Fill in the blank: The culture of my class is _____________________________.
What came to mind? Was it easy to define, or did you struggle to describe it? The beginning of the new year is all about starting fresh and setting norms, guidelines, and defining your classroom culture with students. But what does that look like if your class is all distance learning, or if it’s a classroom that’s socially distanced?
In a time when you and your students are outside of your comfort zones, taking time at the start of this school year to define your classroom culture is more important than ever. For instance, if you are doing distance learning, what are expectations around accessing and completing assignments online? What should students expect for synchronous video meetings or instruction? How can you create a culture of responsibility and respect without seeing each other face-to-face? What are the expectations around being a good digital citizen? How can you transform procedures and routines from your physical classroom for distance learning (i.e., morning routines, circle time, group work, stations, etc.)? Use the tips below to define and refine your classroom culture for this unusual … but exciting school year.
Teachers know that in order for something to work, students need to be bought in. At the start of the year, invite students to define classroom rules with you. And maybe you don’t want to call them “rules,” it could be “expectations” or “guidelines.” Decide which guidelines are deal-breakers that you need students to follow. But leave open space for students to add their own ideas. You could structure expectations under themes, such as Be Responsible, Be Respectful, and Be Resilient, then invite students to each add an idea under a theme. Use the Our Class Expectations template to get started! Setting expectations together helps students bring their voice to the table and build community in your classroom.
When I say mantra, you may envision a yogi meditating. But really, a class mantra is simply a word, phrase, sentence, or set of phrases that is inspirational, grounding, and summarizes the spirit of your class. This is something that you define, because it also lets students know your philosophy as a teacher. Ideas include: “Dare to be remarkable!” “I can and I will” or “Peace begins with me.” As you begin the school year, take time to explain the class mantra. For instance, if your mantra is “Be your best self”, what does that mean exactly? What does it look like? Write your mantra on your classroom page, include it in your email signature, show it in your Zoom background, and refer back to it often with students. You could invite students to draw a picture of it and hang on their wall. The goal with mantras is repetition. Soon, students will chant the mantra with you at every class meeting! Check out Philadelphia teacher Jasmyn Wright’s class mantra “push through” using a call-and-response format with students. And don’t forget — you can have a teacher mantra for yourself, and students can create their own personal mantras too!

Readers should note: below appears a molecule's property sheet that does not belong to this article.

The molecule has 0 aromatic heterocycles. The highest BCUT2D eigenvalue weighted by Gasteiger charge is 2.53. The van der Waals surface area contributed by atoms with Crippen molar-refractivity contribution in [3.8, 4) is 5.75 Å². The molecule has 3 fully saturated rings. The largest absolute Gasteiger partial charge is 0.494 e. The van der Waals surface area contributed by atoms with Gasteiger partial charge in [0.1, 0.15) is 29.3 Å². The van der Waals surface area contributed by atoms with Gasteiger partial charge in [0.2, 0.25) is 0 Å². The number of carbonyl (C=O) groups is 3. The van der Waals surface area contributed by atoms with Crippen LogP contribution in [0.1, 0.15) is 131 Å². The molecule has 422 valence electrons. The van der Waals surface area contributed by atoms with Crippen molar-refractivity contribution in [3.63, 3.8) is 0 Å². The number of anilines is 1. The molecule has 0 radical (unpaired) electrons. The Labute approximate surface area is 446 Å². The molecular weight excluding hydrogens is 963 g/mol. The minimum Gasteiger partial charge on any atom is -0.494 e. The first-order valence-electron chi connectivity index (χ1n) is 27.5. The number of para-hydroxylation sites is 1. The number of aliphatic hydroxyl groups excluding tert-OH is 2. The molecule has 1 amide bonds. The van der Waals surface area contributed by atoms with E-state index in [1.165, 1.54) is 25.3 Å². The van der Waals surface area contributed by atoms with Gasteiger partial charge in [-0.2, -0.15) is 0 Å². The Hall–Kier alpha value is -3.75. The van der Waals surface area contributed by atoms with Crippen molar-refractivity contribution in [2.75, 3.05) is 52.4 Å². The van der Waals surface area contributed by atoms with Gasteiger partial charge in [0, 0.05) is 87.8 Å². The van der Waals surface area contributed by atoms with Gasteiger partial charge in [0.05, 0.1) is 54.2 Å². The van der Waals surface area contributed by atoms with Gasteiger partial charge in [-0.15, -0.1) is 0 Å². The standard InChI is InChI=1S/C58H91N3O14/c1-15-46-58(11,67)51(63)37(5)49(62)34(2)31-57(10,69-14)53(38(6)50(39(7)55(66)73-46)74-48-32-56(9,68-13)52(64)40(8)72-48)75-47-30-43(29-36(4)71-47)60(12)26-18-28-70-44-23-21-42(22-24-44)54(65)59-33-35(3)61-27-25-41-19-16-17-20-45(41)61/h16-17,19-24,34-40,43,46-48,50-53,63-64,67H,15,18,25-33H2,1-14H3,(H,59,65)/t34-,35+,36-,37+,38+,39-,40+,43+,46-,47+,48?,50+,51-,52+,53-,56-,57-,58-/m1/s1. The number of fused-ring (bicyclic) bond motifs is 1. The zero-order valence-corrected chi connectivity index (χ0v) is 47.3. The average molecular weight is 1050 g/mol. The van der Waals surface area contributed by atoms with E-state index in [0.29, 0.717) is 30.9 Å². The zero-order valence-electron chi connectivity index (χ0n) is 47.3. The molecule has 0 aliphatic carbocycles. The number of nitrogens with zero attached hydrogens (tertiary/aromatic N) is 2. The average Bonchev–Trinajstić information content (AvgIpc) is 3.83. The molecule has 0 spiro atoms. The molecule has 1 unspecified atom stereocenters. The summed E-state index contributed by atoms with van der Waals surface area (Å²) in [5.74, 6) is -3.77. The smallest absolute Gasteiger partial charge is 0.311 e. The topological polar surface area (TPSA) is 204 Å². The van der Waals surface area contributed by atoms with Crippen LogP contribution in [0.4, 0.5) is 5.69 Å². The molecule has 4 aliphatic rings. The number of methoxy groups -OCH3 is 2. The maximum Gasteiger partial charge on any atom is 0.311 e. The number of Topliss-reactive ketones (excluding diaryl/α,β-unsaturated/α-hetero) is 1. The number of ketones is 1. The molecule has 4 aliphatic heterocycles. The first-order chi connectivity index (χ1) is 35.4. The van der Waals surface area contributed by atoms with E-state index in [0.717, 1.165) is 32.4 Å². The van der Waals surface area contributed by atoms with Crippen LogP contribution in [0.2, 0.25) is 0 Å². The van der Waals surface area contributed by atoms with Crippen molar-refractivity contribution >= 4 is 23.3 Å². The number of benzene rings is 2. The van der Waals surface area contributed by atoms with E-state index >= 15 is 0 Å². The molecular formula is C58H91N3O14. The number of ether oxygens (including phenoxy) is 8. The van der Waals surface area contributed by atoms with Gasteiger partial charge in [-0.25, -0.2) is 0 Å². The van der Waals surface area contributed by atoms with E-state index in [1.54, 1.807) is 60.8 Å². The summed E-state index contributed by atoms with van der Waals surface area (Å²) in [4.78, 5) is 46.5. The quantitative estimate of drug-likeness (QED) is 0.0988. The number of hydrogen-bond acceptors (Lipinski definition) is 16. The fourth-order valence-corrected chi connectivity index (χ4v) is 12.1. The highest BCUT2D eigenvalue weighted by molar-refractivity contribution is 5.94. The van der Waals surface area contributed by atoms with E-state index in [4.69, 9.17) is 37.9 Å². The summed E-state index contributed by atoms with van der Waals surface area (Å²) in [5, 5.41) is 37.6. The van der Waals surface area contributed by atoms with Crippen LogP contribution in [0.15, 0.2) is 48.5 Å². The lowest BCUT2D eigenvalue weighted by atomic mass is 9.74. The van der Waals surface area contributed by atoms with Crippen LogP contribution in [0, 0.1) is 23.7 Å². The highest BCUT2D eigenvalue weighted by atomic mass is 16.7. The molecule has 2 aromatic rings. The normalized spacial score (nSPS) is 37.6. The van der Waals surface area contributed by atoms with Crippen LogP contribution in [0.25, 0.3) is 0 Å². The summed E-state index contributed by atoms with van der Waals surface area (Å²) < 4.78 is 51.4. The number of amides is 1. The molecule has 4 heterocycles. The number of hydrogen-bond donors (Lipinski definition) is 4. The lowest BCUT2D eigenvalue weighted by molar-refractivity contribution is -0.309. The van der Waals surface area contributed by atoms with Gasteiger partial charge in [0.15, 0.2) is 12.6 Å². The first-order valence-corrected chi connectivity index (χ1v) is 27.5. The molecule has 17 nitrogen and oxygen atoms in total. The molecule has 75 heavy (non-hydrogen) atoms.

Distance learning is new to many students, and it may seem foreign to parents. But parents are key to students’ success, since they are the facilitators of at-home learning. Yes, your school likely has an acceptable use agreement and student code of conduct around technology use, but digital learning expectations are classroom-specific guidelines around using technology for learning and being a good digital citizen. For instance, how are students expected to be safe and responsible online? How will they communicate and be kind and respectful online? How will they balance screen time with other life activities? Not to mention, how will they care for their devices (carry your laptop with two hands)! These expectations need to be discussed with students and parents up front, and reiterated throughout the year. (See Common Sense Education for free Digital Citizenship lessons and videos.) You can even make it like an official agreement that students and parents read over together, each sign, and return to you. Also check out Common Sense Education’s digital learning guideline templates for grades K-5 and 6-12.
What’s working for students, or what you thought might be working, may change over the school year. Survey your students a few times throughout the school year to get a pulse check. Questions could range from specific such as “What do you like most about our Zoom meetings? What do you like least?” to a more open-ended “What would you like to do more of in class?” Google Forms and Survey Monkey offer easy-to-create survey options. Show students the results and make changes based on feedback. They will appreciate to know you are listening to and supporting them.
This school year is going to be dramatically different from any year you’ve taught, whether you are new to the classroom or are a veteran teacher. Your classroom culture will no doubt be different, but by defining expectations, norms, and a class mantra with students, you can still make a special and unique community in your distance learning classroom.
Circling back to the earlier exercise, try filling in the blank again: I want the culture of my class to be __________________________.